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Four Kinds, The

Knowledge Base » Calendar, The Jewish » Sukkot » Four Kinds, The
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Four Kinds, The: the lulav, etrog, hadassim and aravot over which a blessing is recited on each of the days of Sukkot
Related Topics
Aravah (13)
Etrog (31)
Hadas (7)
Lulav (11)
Naanuim (6)
Expressing Our Unity
Four types of vegetation are taken every day of the holiday of Sukkot. Why these four? And how do we go about doing this mitzvah?
Become a knowledgeable Four Kinds consumer!
For the adventuresome folks who wish to venture into the uncharted waters of the Four Kinds market, here are some basic guidelines and tips that, when followed, will allow you to be a relatively knowledgeable consumer.
Through the lulav, we draw down supernal consciousness
Through the lulav, we draw down supernal consciousness
The Mitzvah of the Four Kinds
A closer look at the mitzvah of taking the Four Kinds on Sukkot, and what they each represent.
At the suggestion of my Chabad rabbi, I decided that I want to have my own lulav and etrog set for the holiday of Sukkot, so that my entire family can take part in the observance. When the holiday is over, should I just throw it in the garbage?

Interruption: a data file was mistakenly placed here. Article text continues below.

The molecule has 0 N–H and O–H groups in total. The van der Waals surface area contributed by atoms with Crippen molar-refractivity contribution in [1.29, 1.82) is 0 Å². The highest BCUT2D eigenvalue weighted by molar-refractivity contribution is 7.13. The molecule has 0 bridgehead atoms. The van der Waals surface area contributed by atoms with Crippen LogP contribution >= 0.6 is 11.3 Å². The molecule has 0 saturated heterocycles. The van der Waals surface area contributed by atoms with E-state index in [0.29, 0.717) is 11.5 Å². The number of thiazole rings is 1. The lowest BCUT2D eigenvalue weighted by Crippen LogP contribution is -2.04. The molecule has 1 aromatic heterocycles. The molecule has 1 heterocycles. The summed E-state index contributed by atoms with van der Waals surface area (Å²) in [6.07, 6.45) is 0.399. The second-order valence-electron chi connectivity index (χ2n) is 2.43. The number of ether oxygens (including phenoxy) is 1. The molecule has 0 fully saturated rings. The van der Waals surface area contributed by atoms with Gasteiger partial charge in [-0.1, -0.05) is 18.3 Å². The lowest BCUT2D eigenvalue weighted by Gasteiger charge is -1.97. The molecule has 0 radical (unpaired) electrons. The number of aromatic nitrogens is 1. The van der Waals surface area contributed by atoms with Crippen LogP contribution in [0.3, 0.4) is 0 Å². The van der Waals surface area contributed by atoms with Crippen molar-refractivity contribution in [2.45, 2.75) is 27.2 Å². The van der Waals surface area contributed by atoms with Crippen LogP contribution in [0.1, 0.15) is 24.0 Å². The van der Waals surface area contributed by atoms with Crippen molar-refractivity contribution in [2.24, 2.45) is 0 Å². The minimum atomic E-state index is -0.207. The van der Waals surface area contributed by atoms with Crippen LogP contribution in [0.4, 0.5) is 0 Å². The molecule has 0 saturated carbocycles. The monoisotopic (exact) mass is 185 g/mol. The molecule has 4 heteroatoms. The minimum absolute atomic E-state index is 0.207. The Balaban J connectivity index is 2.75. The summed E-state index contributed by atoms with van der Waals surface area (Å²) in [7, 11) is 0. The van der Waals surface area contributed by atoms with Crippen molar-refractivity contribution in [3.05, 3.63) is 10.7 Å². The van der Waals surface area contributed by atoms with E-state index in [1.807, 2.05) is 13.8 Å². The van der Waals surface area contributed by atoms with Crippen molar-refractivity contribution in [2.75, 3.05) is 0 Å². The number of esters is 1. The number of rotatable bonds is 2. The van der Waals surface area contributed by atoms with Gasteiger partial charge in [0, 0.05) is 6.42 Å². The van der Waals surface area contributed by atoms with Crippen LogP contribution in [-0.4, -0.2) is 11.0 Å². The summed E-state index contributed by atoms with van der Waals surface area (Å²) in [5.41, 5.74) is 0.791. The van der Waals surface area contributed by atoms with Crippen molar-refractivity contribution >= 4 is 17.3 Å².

In order to beautify the mitzvah, we fasten together the lulav, hadassim and aravot (palm frond, myrtle branches and willow branches). For those who’ve never done it before, tying the lulav can be a bit tricky . . .
Meditation in Movement
The movements we make with the Four Kinds each day of Sukkot are a meditation on bringing our emotions into balanced harmony. This meditation is grounded in the kavanot of the Ari, as explained in the siddur of Rabbi Schneur Zalman of Liadi.
On Sukkot we shake the lulav and etrog. Learn how to do this mitzvah of taking “the four kinds”.
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